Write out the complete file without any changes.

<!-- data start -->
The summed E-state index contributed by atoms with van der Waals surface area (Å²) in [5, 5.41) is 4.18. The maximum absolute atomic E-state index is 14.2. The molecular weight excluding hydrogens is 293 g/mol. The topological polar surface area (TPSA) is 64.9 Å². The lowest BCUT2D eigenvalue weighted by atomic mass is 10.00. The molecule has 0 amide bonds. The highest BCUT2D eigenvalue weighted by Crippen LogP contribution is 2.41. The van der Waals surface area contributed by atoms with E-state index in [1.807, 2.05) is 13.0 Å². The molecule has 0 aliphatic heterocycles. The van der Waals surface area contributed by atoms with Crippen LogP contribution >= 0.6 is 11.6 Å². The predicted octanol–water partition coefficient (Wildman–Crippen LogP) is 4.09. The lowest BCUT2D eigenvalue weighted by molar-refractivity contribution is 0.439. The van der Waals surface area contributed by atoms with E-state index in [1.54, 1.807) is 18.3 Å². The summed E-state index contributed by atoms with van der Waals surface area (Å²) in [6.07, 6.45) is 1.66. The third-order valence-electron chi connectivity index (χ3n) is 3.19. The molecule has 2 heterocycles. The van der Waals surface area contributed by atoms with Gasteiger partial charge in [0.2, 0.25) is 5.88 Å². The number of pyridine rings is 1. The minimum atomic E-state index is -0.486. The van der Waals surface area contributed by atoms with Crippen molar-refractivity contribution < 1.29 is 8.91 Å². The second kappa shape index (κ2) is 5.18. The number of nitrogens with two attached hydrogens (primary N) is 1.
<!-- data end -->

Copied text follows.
The summed E-state index contributed by atoms with van der Waals surface area (Å²) in [5, 5.41) is 4.18. The maximum absolute atomic E-state index is 14.2. The molecular weight excluding hydrogens is 293 g/mol. The topological polar surface area (TPSA) is 64.9 Å². The lowest BCUT2D eigenvalue weighted by atomic mass is 10.00. The molecule has 0 amide bonds. The highest BCUT2D eigenvalue weighted by Crippen LogP contribution is 2.41. The van der Waals surface area contributed by atoms with E-state index in [1.807, 2.05) is 13.0 Å². The molecule has 0 aliphatic heterocycles. The van der Waals surface area contributed by atoms with Crippen LogP contribution >= 0.6 is 11.6 Å². The predicted octanol–water partition coefficient (Wildman–Crippen LogP) is 4.09. The lowest BCUT2D eigenvalue weighted by molar-refractivity contribution is 0.439. The van der Waals surface area contributed by atoms with E-state index in [1.54, 1.807) is 18.3 Å². The summed E-state index contributed by atoms with van der Waals surface area (Å²) in [6.07, 6.45) is 1.66. The third-order valence-electron chi connectivity index (χ3n) is 3.19. The molecule has 2 heterocycles. The van der Waals surface area contributed by atoms with Gasteiger partial charge in [0.2, 0.25) is 5.88 Å². The number of pyridine rings is 1. The minimum atomic E-state index is -0.486. The van der Waals surface area contributed by atoms with Crippen molar-refractivity contribution < 1.29 is 8.91 Å². The second kappa shape index (κ2) is 5.18. The number of nitrogens with two attached hydrogens (primary N) is 1.